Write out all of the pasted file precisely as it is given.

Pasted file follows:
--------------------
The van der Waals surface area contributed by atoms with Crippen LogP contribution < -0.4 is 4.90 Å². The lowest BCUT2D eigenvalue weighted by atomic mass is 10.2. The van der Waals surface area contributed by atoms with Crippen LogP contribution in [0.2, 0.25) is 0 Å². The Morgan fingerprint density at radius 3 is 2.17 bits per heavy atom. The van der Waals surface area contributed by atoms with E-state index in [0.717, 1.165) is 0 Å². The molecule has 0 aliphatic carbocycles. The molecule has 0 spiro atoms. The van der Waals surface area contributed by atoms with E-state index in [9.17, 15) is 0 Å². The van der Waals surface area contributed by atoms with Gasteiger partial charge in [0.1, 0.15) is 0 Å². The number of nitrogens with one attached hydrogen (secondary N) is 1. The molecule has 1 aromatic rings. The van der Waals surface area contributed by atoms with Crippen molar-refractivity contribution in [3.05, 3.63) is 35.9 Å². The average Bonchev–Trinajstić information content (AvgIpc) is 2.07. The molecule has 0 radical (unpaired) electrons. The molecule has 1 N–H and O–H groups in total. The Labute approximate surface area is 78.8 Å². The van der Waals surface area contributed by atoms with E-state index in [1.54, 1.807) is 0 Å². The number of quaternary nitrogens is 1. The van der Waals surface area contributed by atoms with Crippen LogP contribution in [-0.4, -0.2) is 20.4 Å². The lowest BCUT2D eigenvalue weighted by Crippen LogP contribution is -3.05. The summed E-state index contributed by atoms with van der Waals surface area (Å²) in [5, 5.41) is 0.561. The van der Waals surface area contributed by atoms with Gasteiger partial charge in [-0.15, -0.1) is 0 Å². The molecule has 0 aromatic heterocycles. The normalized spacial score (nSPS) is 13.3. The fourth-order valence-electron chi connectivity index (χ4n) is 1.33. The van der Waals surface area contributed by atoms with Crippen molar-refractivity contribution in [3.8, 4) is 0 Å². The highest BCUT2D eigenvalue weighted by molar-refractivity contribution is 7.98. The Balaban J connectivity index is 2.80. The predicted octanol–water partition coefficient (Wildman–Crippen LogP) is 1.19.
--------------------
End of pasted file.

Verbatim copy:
The van der Waals surface area contributed by atoms with Crippen LogP contribution < -0.4 is 4.90 Å². The lowest BCUT2D eigenvalue weighted by atomic mass is 10.2. The van der Waals surface area contributed by atoms with Crippen LogP contribution in [0.2, 0.25) is 0 Å². The Morgan fingerprint density at radius 3 is 2.17 bits per heavy atom. The van der Waals surface area contributed by atoms with E-state index in [0.717, 1.165) is 0 Å². The molecule has 0 aliphatic carbocycles. The molecule has 0 spiro atoms. The van der Waals surface area contributed by atoms with E-state index in [9.17, 15) is 0 Å². The van der Waals surface area contributed by atoms with Gasteiger partial charge in [0.1, 0.15) is 0 Å². The number of nitrogens with one attached hydrogen (secondary N) is 1. The molecule has 1 aromatic rings. The van der Waals surface area contributed by atoms with Crippen molar-refractivity contribution in [3.05, 3.63) is 35.9 Å². The average Bonchev–Trinajstić information content (AvgIpc) is 2.07. The molecule has 0 radical (unpaired) electrons. The molecule has 1 N–H and O–H groups in total. The Labute approximate surface area is 78.8 Å². The van der Waals surface area contributed by atoms with E-state index in [1.54, 1.807) is 0 Å². The number of quaternary nitrogens is 1. The van der Waals surface area contributed by atoms with Crippen LogP contribution in [-0.4, -0.2) is 20.4 Å². The lowest BCUT2D eigenvalue weighted by Crippen LogP contribution is -3.05. The summed E-state index contributed by atoms with van der Waals surface area (Å²) in [5, 5.41) is 0.561. The van der Waals surface area contributed by atoms with Gasteiger partial charge in [-0.15, -0.1) is 0 Å². The molecule has 0 aromatic heterocycles. The normalized spacial score (nSPS) is 13.3. The fourth-order valence-electron chi connectivity index (χ4n) is 1.33. The van der Waals surface area contributed by atoms with Crippen molar-refractivity contribution in [3.8, 4) is 0 Å². The highest BCUT2D eigenvalue weighted by molar-refractivity contribution is 7.98. The Balaban J connectivity index is 2.80. The predicted octanol–water partition coefficient (Wildman–Crippen LogP) is 1.19.